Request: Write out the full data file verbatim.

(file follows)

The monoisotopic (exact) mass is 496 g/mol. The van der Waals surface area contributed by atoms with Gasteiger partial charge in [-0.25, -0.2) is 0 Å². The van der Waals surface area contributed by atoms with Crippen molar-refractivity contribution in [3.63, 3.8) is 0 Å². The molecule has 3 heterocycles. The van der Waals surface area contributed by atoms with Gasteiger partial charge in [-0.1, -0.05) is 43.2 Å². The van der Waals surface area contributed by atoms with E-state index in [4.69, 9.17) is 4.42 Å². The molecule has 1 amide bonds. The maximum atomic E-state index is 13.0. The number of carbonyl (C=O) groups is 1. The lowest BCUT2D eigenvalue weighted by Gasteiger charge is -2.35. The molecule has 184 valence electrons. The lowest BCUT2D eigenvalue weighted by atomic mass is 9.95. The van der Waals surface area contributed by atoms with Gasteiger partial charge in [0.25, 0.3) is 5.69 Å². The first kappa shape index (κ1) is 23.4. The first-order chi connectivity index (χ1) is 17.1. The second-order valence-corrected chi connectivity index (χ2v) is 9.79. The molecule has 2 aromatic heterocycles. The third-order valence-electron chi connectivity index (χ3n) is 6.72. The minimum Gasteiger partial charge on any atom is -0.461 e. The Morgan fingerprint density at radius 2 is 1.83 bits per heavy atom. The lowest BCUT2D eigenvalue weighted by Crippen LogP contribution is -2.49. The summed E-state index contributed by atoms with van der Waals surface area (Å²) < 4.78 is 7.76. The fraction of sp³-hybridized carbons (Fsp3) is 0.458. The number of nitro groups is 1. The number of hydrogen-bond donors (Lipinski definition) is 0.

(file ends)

The monoisotopic (exact) mass is 496 g/mol. The van der Waals surface area contributed by atoms with Gasteiger partial charge in [-0.25, -0.2) is 0 Å². The van der Waals surface area contributed by atoms with Crippen molar-refractivity contribution in [3.63, 3.8) is 0 Å². The molecule has 3 heterocycles. The van der Waals surface area contributed by atoms with Gasteiger partial charge in [-0.1, -0.05) is 43.2 Å². The van der Waals surface area contributed by atoms with E-state index in [4.69, 9.17) is 4.42 Å². The molecule has 1 amide bonds. The maximum atomic E-state index is 13.0. The number of carbonyl (C=O) groups is 1. The lowest BCUT2D eigenvalue weighted by Gasteiger charge is -2.35. The molecule has 184 valence electrons. The lowest BCUT2D eigenvalue weighted by atomic mass is 9.95. The van der Waals surface area contributed by atoms with Gasteiger partial charge in [0.25, 0.3) is 5.69 Å². The first kappa shape index (κ1) is 23.4. The first-order chi connectivity index (χ1) is 17.1. The second-order valence-corrected chi connectivity index (χ2v) is 9.79. The molecule has 2 aromatic heterocycles. The third-order valence-electron chi connectivity index (χ3n) is 6.72. The minimum Gasteiger partial charge on any atom is -0.461 e. The Morgan fingerprint density at radius 2 is 1.83 bits per heavy atom. The lowest BCUT2D eigenvalue weighted by Crippen LogP contribution is -2.49. The summed E-state index contributed by atoms with van der Waals surface area (Å²) < 4.78 is 7.76. The fraction of sp³-hybridized carbons (Fsp3) is 0.458. The number of nitro groups is 1. The number of hydrogen-bond donors (Lipinski definition) is 0.